Thousands of North Carolina residents are trying to bet on sports online despite it not being legal in the state.
GeoComply, a company that tracks location data for legal online sportsbooks, shared some staggering data during a recent committee hearing on the bill that would legalize sports betting in North Carolina.
Sportsbooks track your location
Location services are a huge part of the online sportsbook industry.
When you log on to the Apple App Store or the Google Play Store, there are plenty of sportsbook options available. Anyone with a smartphone can download these apps and look around.
However, not every state has legalized online sports betting. Because of that, online sportsbooks use your location while you’re on the app.
There has to be some way to know whether the person using the app is in a legal state. Location services are how sportsbooks determine whether you’re in an area with a legal market, such as Tennessee, or in a state that hasn’t legalized betting yet, such as North Carolina.
GeoComply is the main company that provides these location services for sportsbooks in the U.S. Since the company is tracking data on these apps, it’s been able to see how many North Carolina residents have tried to bet on sports.
North Carolina losing sports betting business
GeoComply shared data during a committee hearing for North Carolina’s sports betting bill this week. The numbers show plenty of sports fans in the Tar Heel State are already trying to bet on the action.
North Carolinians made over 1.75 million attempts to bet on sports during the recent NFL regular season. Those attempts came from about 166,000 different accounts.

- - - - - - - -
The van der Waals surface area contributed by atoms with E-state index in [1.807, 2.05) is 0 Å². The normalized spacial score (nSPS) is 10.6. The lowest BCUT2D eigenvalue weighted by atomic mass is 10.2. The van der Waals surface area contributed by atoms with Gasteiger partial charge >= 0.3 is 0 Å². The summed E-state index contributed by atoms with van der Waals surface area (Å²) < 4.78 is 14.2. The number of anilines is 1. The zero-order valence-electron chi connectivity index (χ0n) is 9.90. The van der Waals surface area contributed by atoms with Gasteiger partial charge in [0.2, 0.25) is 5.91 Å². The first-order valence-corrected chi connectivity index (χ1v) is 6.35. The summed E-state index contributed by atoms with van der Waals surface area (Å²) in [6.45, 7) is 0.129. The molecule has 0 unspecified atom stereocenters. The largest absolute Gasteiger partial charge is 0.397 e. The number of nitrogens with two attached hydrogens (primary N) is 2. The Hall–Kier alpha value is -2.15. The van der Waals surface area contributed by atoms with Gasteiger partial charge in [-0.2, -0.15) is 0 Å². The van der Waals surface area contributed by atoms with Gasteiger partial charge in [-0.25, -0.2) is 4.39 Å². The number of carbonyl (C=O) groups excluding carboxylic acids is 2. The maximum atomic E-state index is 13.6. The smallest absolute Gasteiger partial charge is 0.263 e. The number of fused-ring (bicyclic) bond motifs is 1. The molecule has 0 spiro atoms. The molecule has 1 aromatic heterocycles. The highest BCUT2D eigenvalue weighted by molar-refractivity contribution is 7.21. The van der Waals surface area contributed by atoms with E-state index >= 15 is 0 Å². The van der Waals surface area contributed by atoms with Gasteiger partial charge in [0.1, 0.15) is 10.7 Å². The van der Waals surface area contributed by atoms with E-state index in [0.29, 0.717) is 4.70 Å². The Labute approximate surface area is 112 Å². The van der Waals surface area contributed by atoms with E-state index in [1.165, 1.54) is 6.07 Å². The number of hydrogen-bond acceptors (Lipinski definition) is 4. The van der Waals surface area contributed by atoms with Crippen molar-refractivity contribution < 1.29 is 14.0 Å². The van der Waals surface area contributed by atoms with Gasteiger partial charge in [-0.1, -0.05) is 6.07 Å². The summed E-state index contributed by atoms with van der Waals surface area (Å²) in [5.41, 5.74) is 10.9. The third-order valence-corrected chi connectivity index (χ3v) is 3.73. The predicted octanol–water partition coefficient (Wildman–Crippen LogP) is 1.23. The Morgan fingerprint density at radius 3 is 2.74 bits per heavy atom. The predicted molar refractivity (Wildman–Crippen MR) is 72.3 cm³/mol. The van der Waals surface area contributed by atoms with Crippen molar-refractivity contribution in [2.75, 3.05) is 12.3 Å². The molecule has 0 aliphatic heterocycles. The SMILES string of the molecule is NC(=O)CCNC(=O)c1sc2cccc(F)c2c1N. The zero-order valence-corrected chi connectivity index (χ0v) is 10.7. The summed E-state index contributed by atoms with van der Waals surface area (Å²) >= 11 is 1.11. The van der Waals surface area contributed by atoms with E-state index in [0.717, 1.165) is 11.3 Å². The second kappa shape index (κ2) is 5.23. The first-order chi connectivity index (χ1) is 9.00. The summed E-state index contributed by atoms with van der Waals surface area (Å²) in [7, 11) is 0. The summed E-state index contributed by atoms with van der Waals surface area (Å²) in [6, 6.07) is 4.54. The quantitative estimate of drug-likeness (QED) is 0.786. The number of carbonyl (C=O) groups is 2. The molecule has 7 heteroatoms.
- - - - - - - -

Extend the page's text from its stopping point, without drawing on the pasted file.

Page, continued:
North Carolina residents are still trying to place their bets, even with football in the rearview mirror.
GeoComply pinged another 72,000 betting attempts between March 17 and March 19. These North Carolinians were trying to bet on March Madness games.
John Pappas, GeoComply’s senior vice president of government and public affairs, said many of the customers attempting to bet will take their business elsewhere.
“It’s not surprising that many of these of these folks are looking to access legal books in Tennessee and Virginia, so those states are benefitting,” Pappas said. “Worse so though is those players are turning to offshore illegal sites and placing their bets there. Tens of thousands of North Carolinians are betting on these sites, and these sites are actively marketing to consumers right here in the state of North Carolina.”
Offshore sportsbooks cause confusion
Offshore sportsbooks are unregulated and illegal in the U.S. market. Even in states that have legalized online sports betting.
These sites operate in states nationwide, but they don’t play by the rules. They’re not subject to any of the consumer protections that legal markets provide in different states.
Part of the confusion around North Carolinians trying to bet using legal apps is likely due to these sites.
A sports fan sees an ad for an online sportsbook that advertises itself as legal, so they assume that sports betting must be legal in their state. They head to the app store on their phone, download a sportsbook that’s legal in other states and attempt to place a bet using that app. That pings GeoComply’s location services, and the user’s attempt fails since they’re not in a legal state.
Situations like this can cause plenty of confusion for sports fans in North Carolina. Deceptive marketing from the unregulated side of the industry is creating problems. People are trying to place bets, but don’t fully understand the legality of it in their state.
This will continue to happen until North Carolina legalizes online sports betting.
Thankfully for sports fans in the state, there’s a new bill that’s making quick progress in the statehouse. If it becomes law over the coming months, then North Carolina will finally be able to capitalize on the industry by keeping its bets within a legal market. State bettors could also look forward to taking advantage of a wide selection of top NC sportsbook bonuses and sign-up offers as different operators compete for their custom.